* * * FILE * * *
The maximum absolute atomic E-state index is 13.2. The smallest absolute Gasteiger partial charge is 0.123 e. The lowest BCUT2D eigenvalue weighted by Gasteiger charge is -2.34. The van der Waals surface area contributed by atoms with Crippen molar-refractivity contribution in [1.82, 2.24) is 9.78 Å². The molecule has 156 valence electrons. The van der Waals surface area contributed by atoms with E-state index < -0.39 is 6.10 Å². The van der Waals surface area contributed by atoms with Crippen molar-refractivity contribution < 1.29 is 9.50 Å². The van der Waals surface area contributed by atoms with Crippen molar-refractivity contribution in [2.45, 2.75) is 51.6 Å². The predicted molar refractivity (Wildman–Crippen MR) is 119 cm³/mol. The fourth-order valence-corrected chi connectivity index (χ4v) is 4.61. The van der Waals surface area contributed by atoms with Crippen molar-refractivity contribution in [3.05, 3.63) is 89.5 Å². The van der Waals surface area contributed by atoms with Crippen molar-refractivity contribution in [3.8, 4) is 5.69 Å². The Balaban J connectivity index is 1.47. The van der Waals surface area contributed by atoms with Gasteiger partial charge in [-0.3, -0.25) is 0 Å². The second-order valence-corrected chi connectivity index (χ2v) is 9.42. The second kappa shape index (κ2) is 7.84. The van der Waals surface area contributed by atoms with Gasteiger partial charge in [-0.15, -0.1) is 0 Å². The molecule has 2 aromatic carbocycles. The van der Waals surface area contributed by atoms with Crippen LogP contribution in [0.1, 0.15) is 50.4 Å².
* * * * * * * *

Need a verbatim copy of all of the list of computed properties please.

The maximum absolute atomic E-state index is 13.2. The smallest absolute Gasteiger partial charge is 0.123 e. The lowest BCUT2D eigenvalue weighted by Gasteiger charge is -2.34. The van der Waals surface area contributed by atoms with Crippen molar-refractivity contribution in [1.82, 2.24) is 9.78 Å². The molecule has 156 valence electrons. The van der Waals surface area contributed by atoms with E-state index < -0.39 is 6.10 Å². The van der Waals surface area contributed by atoms with Crippen molar-refractivity contribution < 1.29 is 9.50 Å². The van der Waals surface area contributed by atoms with Crippen molar-refractivity contribution in [2.45, 2.75) is 51.6 Å². The predicted molar refractivity (Wildman–Crippen MR) is 119 cm³/mol. The fourth-order valence-corrected chi connectivity index (χ4v) is 4.61. The van der Waals surface area contributed by atoms with Crippen molar-refractivity contribution in [3.05, 3.63) is 89.5 Å². The van der Waals surface area contributed by atoms with Crippen molar-refractivity contribution in [3.8, 4) is 5.69 Å². The Balaban J connectivity index is 1.47. The van der Waals surface area contributed by atoms with Gasteiger partial charge in [-0.3, -0.25) is 0 Å². The second-order valence-corrected chi connectivity index (χ2v) is 9.42. The second kappa shape index (κ2) is 7.84. The van der Waals surface area contributed by atoms with Gasteiger partial charge in [-0.15, -0.1) is 0 Å². The molecule has 2 aromatic carbocycles. The van der Waals surface area contributed by atoms with Crippen LogP contribution in [0.1, 0.15) is 50.4 Å².